The rich young man in Mark 10 approached Jesus with the most important question imaginable: What must I do to inherit eternal life? With so many in our modern world caught up in fleeting pleasures and superficial pursuits, this man’s question is refreshing. This guy knows what’s important in life and he’s looking to the right source to find the answer!

But take a closer look. Perhaps this young man isn’t on the right track after all. He approaches Jesus as the “Good Teacher.” He has a theological question to discuss, and he approaches Jesus as a noted theologian.

Jesus’ first step is to correct the young man’s view of him. Jesus is indeed a teacher, but he is not interested in merely satisfying theological curiosities. Jesus points to his deity (“only God is good”) and in doing so draws attention to his right to make demands of this young man. He lets the man know that he can teach him the truth, but he will also call him to follow. This is more than the rich young man bargained for.

Jesus points out that the answer to the man’s question is simple: “You know the commandments.” What this man needs is not further instruction. He needs to obey. He needs to follow. “You lack one thing: go, sell all that you have and give to the poor, and you will have treasure in heaven; and come, follow me.”

Jesus statement here might seem odd. Is he calling this man to perform a good work and thereby obtain salvation? Of course not. Jesus is cutting directly to the heart. This man is not ready for salvation. One thing is lacking. And it has nothing to do with knowledge. It has everything to do with his allegiance.

Jesus effectively points to this man’s wealth as his god. If you want eternal life, it comes from only one source. So get rid of those things that tie you to the false god, and follow me instead.

The rich young man’s response shows that he was not ready to follow Jesus. He knew he wasn’t ready—that’s why he walked away disheartened and sorrowful. But before we take too harsh a view of this young man, we have to look at the response of Jesus’ disciples.

Jesus explained that it is very difficult for the rich to change their allegiance from their wealth and power to follow instead the humble Jesus. We might be tempted to ask how wealthy a person has to be before he falls into this category. But the disciples understood what Jesus was saying. They were “amazed at his words” and “exceedingly astonished.” They asked Jesus, “Then who can be saved?”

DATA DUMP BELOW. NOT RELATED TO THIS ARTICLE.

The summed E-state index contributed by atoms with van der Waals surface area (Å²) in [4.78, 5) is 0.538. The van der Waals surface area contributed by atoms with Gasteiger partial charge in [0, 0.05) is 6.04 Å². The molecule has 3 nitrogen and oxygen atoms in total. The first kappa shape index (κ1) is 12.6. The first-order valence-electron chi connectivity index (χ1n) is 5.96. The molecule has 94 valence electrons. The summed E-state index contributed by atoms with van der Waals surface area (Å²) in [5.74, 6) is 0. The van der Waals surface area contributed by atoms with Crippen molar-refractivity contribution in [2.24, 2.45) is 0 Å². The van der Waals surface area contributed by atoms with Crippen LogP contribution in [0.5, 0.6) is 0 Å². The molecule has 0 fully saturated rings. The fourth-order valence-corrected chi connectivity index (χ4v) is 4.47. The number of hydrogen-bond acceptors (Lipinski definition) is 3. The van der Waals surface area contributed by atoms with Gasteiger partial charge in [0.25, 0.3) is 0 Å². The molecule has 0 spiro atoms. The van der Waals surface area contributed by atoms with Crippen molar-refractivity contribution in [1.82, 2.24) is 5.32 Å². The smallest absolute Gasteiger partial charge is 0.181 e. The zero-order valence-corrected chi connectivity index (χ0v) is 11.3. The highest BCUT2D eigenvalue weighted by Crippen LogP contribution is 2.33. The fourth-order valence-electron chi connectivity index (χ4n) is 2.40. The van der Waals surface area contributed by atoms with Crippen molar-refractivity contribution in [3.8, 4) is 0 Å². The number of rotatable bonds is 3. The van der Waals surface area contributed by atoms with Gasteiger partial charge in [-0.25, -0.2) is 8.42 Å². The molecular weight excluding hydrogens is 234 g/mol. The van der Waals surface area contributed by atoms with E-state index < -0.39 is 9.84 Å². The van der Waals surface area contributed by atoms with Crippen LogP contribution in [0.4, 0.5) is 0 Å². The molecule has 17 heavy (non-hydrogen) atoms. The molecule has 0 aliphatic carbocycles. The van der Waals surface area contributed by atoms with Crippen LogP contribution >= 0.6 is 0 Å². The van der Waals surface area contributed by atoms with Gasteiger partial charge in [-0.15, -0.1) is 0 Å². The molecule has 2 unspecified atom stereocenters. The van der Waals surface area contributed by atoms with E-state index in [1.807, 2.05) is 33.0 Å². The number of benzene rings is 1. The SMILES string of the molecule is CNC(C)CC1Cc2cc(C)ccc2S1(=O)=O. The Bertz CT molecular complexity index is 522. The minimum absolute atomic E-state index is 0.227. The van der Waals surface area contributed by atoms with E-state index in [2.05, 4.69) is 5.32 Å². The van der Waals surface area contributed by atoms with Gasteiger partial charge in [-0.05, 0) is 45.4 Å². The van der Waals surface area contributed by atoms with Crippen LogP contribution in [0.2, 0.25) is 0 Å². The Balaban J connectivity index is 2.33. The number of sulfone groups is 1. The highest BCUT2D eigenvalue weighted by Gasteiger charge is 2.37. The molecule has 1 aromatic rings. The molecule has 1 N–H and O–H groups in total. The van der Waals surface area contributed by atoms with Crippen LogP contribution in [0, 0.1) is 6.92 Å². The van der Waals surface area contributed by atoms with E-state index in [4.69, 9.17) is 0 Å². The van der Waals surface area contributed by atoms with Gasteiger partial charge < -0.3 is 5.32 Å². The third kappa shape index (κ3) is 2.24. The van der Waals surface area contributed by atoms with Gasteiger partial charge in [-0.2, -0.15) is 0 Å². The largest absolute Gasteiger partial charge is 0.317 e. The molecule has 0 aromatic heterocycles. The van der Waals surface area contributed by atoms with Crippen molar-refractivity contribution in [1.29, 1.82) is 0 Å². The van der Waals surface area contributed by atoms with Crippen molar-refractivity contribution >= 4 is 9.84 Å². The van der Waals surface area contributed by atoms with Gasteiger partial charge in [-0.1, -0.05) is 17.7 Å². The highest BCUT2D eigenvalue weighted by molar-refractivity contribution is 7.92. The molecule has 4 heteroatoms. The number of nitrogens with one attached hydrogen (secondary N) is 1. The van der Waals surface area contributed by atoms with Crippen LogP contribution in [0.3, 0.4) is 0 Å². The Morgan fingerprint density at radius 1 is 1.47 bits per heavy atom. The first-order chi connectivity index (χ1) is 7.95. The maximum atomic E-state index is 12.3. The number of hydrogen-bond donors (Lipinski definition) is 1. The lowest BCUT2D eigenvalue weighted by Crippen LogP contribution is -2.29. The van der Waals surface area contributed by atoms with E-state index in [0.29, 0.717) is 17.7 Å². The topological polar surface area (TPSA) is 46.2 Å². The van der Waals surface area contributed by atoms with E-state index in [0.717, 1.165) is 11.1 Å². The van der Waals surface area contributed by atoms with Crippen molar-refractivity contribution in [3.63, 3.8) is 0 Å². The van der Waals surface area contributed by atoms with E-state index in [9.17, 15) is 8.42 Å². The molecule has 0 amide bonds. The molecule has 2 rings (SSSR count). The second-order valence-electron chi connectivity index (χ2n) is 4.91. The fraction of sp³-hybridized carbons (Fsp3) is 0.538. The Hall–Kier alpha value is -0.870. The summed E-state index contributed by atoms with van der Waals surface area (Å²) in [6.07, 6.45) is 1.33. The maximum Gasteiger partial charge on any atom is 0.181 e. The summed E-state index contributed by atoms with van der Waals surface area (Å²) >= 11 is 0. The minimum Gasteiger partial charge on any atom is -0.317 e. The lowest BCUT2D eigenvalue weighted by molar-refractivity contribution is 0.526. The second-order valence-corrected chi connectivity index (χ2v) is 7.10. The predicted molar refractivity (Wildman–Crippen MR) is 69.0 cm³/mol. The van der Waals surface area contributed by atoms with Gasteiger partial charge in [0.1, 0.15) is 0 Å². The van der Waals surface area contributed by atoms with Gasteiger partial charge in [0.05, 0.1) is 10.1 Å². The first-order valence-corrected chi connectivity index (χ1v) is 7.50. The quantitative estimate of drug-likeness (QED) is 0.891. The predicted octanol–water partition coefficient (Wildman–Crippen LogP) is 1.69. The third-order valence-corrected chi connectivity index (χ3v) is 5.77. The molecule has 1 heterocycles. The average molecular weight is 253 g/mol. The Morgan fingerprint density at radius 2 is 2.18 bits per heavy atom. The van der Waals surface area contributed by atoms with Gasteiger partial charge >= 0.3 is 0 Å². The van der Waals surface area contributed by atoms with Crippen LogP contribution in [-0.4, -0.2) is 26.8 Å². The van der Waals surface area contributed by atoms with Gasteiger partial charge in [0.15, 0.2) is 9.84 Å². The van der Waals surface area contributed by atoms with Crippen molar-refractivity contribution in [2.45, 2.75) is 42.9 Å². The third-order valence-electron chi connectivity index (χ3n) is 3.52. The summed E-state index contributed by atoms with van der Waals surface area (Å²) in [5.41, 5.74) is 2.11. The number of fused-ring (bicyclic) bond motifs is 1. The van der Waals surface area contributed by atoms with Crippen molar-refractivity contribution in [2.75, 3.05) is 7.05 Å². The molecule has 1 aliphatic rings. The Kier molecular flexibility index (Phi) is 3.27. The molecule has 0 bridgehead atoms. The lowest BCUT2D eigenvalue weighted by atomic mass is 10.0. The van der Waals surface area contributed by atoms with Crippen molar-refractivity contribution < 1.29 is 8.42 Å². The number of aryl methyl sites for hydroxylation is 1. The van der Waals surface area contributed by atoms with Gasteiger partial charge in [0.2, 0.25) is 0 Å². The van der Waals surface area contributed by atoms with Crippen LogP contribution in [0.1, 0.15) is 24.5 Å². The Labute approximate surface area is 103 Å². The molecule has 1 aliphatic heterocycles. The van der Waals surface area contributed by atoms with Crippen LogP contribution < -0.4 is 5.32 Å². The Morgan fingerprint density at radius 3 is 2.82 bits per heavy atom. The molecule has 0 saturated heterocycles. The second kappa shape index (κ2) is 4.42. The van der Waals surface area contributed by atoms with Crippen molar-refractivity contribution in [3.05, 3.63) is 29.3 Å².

They didn’t ask why the rich couldn’t be saved or which rich people he was referring to. They saw the broad implications: who can be saved? The disciples felt the sting in Jesus’ words.

Our churches are filled with the rich young man. We are all the rich young man. If the one thing this man lacked was an absolute devotion to following a Person rather than intellectual agreement with theological beliefs, then we can all identify with him, regardless of our assets. We all find it impossible to let go our commitment to our goals, commitment to our dreams, commitment to ourselves.

But Jesus’ answer to the disciples’ question gives us hope: “With man it is impossible, but not with God. For all things are possible with God.”

If Jesus were to walk up to you today and tell you, “You lack one thing,” how would he finish that sentence? If Jesus looked beyond your intellectual fascination with Christianity and pointed to that one thing (or those many things) that hold you back from following him—not in intellectual curiosity but in actual obedience—what would he be pointing at? And would you be ready to let go and follow?



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Mark Beuving currently serves as Associate Pastor at Creekside Church in Rocklin, CA. Prior to going back into pastoral ministry, Mark spent ten years on staff at Eternity Bible College as a Campus Pastor, Dean of Students, and then Associate Professor. Mark now teaches online adjunct for Eternity. He is passionate about building up the body of Christ, training future leaders for the Church, and writing. Though he is interested in many areas of theology and philosophy, Mark is most fascinated with practical theology and exploring the many ways in which the Bible can speak to and transform our world. He is the author of "Resonate: Enjoying God's Gift of Music" and the co-author with Francis Chan of "Multiply: Disciples Making Disciples." Mark lives in Rocklin with his wife and two daughters.